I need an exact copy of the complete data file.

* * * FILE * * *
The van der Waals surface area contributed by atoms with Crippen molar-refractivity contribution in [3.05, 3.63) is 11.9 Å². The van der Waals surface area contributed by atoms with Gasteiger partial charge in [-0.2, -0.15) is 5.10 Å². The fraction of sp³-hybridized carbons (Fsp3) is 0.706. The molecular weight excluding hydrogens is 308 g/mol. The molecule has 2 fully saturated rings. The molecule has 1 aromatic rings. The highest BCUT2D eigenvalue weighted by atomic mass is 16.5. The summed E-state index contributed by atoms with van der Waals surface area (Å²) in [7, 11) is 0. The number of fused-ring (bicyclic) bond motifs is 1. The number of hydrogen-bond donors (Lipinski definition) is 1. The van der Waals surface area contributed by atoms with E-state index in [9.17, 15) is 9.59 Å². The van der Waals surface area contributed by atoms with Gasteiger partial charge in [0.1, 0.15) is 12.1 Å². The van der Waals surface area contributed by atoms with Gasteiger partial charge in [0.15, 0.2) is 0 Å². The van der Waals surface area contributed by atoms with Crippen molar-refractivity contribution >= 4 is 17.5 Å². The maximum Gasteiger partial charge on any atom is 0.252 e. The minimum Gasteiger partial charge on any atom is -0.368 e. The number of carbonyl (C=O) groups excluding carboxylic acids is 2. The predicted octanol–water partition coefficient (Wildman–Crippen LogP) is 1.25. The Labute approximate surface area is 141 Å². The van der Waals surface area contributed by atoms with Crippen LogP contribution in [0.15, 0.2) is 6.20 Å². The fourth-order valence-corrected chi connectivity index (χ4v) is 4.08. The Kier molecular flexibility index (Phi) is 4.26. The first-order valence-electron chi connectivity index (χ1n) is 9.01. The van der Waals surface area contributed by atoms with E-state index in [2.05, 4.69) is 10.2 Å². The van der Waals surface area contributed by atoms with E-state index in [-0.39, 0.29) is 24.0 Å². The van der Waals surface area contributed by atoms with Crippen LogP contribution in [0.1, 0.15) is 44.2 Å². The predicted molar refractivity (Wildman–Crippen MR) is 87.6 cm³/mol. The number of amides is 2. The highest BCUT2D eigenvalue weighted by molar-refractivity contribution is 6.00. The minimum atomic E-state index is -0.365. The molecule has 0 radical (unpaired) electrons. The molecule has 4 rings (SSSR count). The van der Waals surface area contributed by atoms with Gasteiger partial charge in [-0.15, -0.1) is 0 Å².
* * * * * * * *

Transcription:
The van der Waals surface area contributed by atoms with Crippen molar-refractivity contribution in [3.05, 3.63) is 11.9 Å². The van der Waals surface area contributed by atoms with Gasteiger partial charge in [-0.2, -0.15) is 5.10 Å². The fraction of sp³-hybridized carbons (Fsp3) is 0.706. The molecular weight excluding hydrogens is 308 g/mol. The molecule has 2 fully saturated rings. The molecule has 1 aromatic rings. The highest BCUT2D eigenvalue weighted by atomic mass is 16.5. The summed E-state index contributed by atoms with van der Waals surface area (Å²) in [7, 11) is 0. The number of fused-ring (bicyclic) bond motifs is 1. The number of hydrogen-bond donors (Lipinski definition) is 1. The van der Waals surface area contributed by atoms with E-state index in [9.17, 15) is 9.59 Å². The van der Waals surface area contributed by atoms with Gasteiger partial charge in [0.1, 0.15) is 12.1 Å². The van der Waals surface area contributed by atoms with Gasteiger partial charge in [0.15, 0.2) is 0 Å². The van der Waals surface area contributed by atoms with Crippen molar-refractivity contribution >= 4 is 17.5 Å². The maximum Gasteiger partial charge on any atom is 0.252 e. The minimum Gasteiger partial charge on any atom is -0.368 e. The number of carbonyl (C=O) groups excluding carboxylic acids is 2. The predicted octanol–water partition coefficient (Wildman–Crippen LogP) is 1.25. The Labute approximate surface area is 141 Å². The van der Waals surface area contributed by atoms with Crippen LogP contribution in [0.15, 0.2) is 6.20 Å². The fourth-order valence-corrected chi connectivity index (χ4v) is 4.08. The Kier molecular flexibility index (Phi) is 4.26. The first-order valence-electron chi connectivity index (χ1n) is 9.01. The van der Waals surface area contributed by atoms with E-state index in [2.05, 4.69) is 10.2 Å². The van der Waals surface area contributed by atoms with E-state index in [-0.39, 0.29) is 24.0 Å². The van der Waals surface area contributed by atoms with Crippen LogP contribution in [0.1, 0.15) is 44.2 Å². The predicted molar refractivity (Wildman–Crippen MR) is 87.6 cm³/mol. The number of amides is 2. The highest BCUT2D eigenvalue weighted by molar-refractivity contribution is 6.00. The minimum atomic E-state index is -0.365. The molecule has 0 radical (unpaired) electrons. The molecule has 4 rings (SSSR count). The van der Waals surface area contributed by atoms with Gasteiger partial charge in [-0.15, -0.1) is 0 Å².